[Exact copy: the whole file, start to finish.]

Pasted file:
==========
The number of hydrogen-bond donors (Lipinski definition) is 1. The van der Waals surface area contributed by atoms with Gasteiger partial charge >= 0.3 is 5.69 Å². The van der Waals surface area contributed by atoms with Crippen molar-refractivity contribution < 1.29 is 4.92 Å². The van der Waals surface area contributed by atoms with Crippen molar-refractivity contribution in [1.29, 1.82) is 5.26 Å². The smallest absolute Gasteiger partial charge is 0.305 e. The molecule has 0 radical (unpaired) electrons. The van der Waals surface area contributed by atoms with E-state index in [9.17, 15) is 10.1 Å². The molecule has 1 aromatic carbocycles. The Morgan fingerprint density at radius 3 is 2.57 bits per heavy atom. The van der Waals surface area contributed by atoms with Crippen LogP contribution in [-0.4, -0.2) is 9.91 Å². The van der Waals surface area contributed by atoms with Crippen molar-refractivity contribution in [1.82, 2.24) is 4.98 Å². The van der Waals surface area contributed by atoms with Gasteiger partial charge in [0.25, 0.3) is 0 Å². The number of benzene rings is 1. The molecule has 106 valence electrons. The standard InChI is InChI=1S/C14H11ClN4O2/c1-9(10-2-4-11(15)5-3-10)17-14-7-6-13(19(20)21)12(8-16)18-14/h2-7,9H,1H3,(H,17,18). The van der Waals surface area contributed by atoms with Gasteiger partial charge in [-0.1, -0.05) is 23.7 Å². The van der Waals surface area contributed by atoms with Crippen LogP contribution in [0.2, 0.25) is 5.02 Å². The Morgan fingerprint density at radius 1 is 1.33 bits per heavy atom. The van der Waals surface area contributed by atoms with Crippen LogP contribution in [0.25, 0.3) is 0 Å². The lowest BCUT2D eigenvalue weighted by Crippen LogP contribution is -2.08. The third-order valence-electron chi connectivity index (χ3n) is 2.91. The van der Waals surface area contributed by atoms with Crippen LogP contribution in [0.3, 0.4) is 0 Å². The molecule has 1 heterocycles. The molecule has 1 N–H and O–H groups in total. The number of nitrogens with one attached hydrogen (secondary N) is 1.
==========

The number of hydrogen-bond donors (Lipinski definition) is 1. The van der Waals surface area contributed by atoms with Gasteiger partial charge >= 0.3 is 5.69 Å². The van der Waals surface area contributed by atoms with Crippen molar-refractivity contribution < 1.29 is 4.92 Å². The van der Waals surface area contributed by atoms with Crippen molar-refractivity contribution in [1.29, 1.82) is 5.26 Å². The smallest absolute Gasteiger partial charge is 0.305 e. The molecule has 0 radical (unpaired) electrons. The van der Waals surface area contributed by atoms with E-state index in [9.17, 15) is 10.1 Å². The molecule has 1 aromatic carbocycles. The Morgan fingerprint density at radius 3 is 2.57 bits per heavy atom. The van der Waals surface area contributed by atoms with Crippen LogP contribution in [-0.4, -0.2) is 9.91 Å². The van der Waals surface area contributed by atoms with Crippen molar-refractivity contribution in [1.82, 2.24) is 4.98 Å². The van der Waals surface area contributed by atoms with Gasteiger partial charge in [0.25, 0.3) is 0 Å². The number of benzene rings is 1. The molecule has 106 valence electrons. The standard InChI is InChI=1S/C14H11ClN4O2/c1-9(10-2-4-11(15)5-3-10)17-14-7-6-13(19(20)21)12(8-16)18-14/h2-7,9H,1H3,(H,17,18). The van der Waals surface area contributed by atoms with Gasteiger partial charge in [-0.1, -0.05) is 23.7 Å². The van der Waals surface area contributed by atoms with Crippen LogP contribution in [0.2, 0.25) is 5.02 Å². The Morgan fingerprint density at radius 1 is 1.33 bits per heavy atom. The van der Waals surface area contributed by atoms with Crippen LogP contribution in [0.25, 0.3) is 0 Å². The lowest BCUT2D eigenvalue weighted by Crippen LogP contribution is -2.08. The third-order valence-electron chi connectivity index (χ3n) is 2.91. The van der Waals surface area contributed by atoms with Crippen LogP contribution in [0.3, 0.4) is 0 Å². The molecule has 1 heterocycles. The molecule has 1 N–H and O–H groups in total. The number of nitrogens with one attached hydrogen (secondary N) is 1.